Remarks. Barnard’s (1947, 1950) reports of Calappa japonica were the first from South Africa. His record was followed by that of Kensley (1981) in a list of the South African decapod crustaceans. Galil (1997), in her revision of the genus, followed Barnard (1950) and Kensley (1981), and listed the species from South Africa. The South African specimens examined here are certainly similar to C. japonica (Ortmann, 1892), but can be differentiated by several diagnostic differences, most notably life colouration, carapace physiognomy, spinal structure in the distal margin of the merus, features associated with the cheliped, manus and G 1 morphologies. The live and/or freshly preserved colours of C. japonica and C. africana, new species, are markedly different. The dorsal carapace surface of C. japonica is uniformly orange or dark yellow, with the anterior two-thirds covered with numerous large and smooth tubercles, each of which has a red ring at the base and is coloured bright yellow medially and at the apex (Fig. 1 E). The posterior third of the carapace is smooth, unarmed, and marked with numerous red spots (but without the yellow marks) in the branchial region (see also Sakai, 1976: pl. 40 fig. 2; Miyake, 1983: pl. 7 fig. 5). Thus, while only the anterior two-thirds of the carapace of C. japonica is actually tuberculate, the presence of the distinctly coloured spots on the posterior one-third of the carapace gives individuals the illusion of being far more granular than they really are (Figs. 1 E, 2 C, D). In the freshly preserved paratype of C. africana (ZRC), the dorsal surface of the carapace is beige to light brown in colour, speckled with salmon pink to light red mottles. Large, smooth tubercles are also present on the anterior half of the carapace, but they do not possess the characteristic colouration of those on C. japonica (Fig. 1 A, C, 2 A, B). Overall, C. africana, has fewer and lower granules, especially on the median and anterolateral surfaces (Fig. 1 A, C).
Barnard’s (1950: 352) colour description of C. japonica is diagnostic: “ As preserved, pale with salmon pink mottling around the pustules and on hinder half of the carapace.” This colour exactly matches our observations on C. africana, new species. Barnard’s description and figure of the carapace also match the new species. Thus, we consider his record to represent C. africana.
The physiognomies of the two species are quite different. The branchial regions of C. japonica (Fig. 2 C, D) being relatively more swollen than those of C. africana (Fig. 2 A, B). This is especially obvious when viewed frontally with specimens of similar size and belonging to the same sex. Together with the more prominent and extensive tubercles on the carapace surface, the overall appearance of C. japonica is more convex and rounded (Fig. 1 A, C, 2 A, B) than in the new species (Fig. 1 E, 2 C, D). It is known that the carapaces of female Calappa specimens are generally more rounded and swollen compared to males (see Ng et al., 2002; Ng, 1993; Lai et al., 2006), but the differences in carapace physiognomy between C. japonica and C. africana are so marked that they are even apparent between sexes for the two species. The external surface of the manus of the cheliped is also different in the two species. In C. africana, there are numerous small granules uniformly distributed throughout the entire manus between the larger tubercles (Fig. 1 B, D) while in C. japonica, the fine granules are gently scattered between the large round tubercles which are similarly coloured to those on the carapace, with the ventral third of surface of the manus smooth (Fig. 1 F). The spines of the external margin of the merus also differ significantly between the two species. In C. africana, the margin consists of four lacinate teeth (fig. 3 A) while in C. japonica, the distal margin of the merus consists of four lobes, each with a small tooth protruding from the centre of the lobe (Fig. 3 B). The G 1 structure of C. africana differs from that of C. japonica in the shape of its basal portion, being straighter and slightly more sinuous (Fig. 4 A). The holotype specimen of C. africana (USNM268804) was examined by the late Austin B. Williams. While he identified it as C. japonica, he commented (in a note preserved with the specimen) that it did not resemble C. japonica collected from the Gulf of Aden. The bottle with this specimen was kept in a separate section of the USNM, and only discovered when the second author and the present curator, Rafael Lemaitre, were looking for some other calappid specimens. One paratype specimen (RMNH30335) was collected from Kenya, and was briefly examined by the second author at RMNH in 2005. Charles H.J.M. Fransen was kind enough to subsequently take a good series of photographs for us to confirm that it is not C. japonica as it was originally identified but C. africana instead. This RMNH specimen was included in Galil’s (1997: 301) revision as C. japonica. The large series of specimens of C. japonica s. str. from the Indian and Pacific oceans that was examined shows that the differences between this species and C. africana are not due to geographical variation or are related to size or sex. We also examined two syntype specimens of Calappa exanthematosa Alcock & Anderson, 1894, which has long been regarded as a junior subjective synonym of C. japonica (see Galil, 1997: 300). We concur with this synonymy. Both syntype specimens (NHM 18188.8.131.52; ZMUC) have all the characters we here associate with C. japonica s. str. The availability of small specimens of C. japonica from the Philippines (ZRC2002.0464, ZRC2002.465) confirms this. For stability, we here designate the better male specimen (NHM 18184.108.40.206) as the lectotype of C. exanthematosa Alcock & Anderson, 1894. The ZMUC specimen therefore becomes a paralectotype.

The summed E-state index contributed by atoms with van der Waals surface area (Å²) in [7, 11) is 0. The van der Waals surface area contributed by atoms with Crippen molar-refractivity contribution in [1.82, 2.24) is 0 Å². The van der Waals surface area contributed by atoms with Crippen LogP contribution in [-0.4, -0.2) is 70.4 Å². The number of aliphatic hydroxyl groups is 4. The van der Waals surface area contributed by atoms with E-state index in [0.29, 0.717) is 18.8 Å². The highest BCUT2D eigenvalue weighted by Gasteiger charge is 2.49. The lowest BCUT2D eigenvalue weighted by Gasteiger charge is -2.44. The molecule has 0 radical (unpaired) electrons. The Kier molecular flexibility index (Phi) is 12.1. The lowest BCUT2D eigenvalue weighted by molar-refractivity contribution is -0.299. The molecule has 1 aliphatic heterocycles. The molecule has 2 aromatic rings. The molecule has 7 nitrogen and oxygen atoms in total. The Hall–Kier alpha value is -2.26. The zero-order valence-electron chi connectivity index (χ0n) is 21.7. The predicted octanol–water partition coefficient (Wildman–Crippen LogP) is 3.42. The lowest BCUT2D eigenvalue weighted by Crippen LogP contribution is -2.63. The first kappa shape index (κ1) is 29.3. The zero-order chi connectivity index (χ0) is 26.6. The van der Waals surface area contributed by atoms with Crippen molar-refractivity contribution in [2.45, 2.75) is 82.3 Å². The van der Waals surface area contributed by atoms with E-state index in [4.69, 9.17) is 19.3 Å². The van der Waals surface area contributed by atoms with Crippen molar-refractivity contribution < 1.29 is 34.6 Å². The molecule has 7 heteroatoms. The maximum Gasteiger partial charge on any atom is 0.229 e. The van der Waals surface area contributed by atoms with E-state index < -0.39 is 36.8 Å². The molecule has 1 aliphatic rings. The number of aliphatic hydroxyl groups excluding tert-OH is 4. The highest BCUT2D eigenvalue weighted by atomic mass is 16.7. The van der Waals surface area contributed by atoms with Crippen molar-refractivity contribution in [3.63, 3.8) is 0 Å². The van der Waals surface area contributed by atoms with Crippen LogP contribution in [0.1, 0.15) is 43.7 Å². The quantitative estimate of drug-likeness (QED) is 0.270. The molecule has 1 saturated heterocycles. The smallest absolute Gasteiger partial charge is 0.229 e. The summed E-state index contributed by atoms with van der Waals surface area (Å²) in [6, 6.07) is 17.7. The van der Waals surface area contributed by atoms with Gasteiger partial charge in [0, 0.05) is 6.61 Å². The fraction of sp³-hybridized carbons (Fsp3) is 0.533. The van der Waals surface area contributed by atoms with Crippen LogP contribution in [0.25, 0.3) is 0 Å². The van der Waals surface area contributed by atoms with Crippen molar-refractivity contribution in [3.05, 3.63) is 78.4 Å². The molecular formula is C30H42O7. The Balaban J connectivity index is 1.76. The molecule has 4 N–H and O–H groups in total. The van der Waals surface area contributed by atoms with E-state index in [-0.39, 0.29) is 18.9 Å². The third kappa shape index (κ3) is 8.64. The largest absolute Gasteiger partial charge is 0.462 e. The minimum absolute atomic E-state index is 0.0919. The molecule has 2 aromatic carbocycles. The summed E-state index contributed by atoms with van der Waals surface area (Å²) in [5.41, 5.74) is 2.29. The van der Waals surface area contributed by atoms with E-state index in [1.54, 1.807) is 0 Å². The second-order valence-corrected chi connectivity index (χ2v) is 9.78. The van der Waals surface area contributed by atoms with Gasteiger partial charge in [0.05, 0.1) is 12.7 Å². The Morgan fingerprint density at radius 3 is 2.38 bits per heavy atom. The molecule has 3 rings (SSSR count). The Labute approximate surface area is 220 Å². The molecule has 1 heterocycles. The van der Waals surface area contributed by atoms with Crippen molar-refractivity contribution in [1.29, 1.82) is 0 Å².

Etymology. The species is named after the continent it is known from.
Distribution. Known only off the eastern and southeastern coast of Africa.
- Lai, Joelle C. Y.; Ng, Peter K. L.; 2006: A new species of Calappa Weber, 1795 (Crustacea: Decapoda: Calappidae) from East and South Africa, Zootaxa 1358: 40-47. doi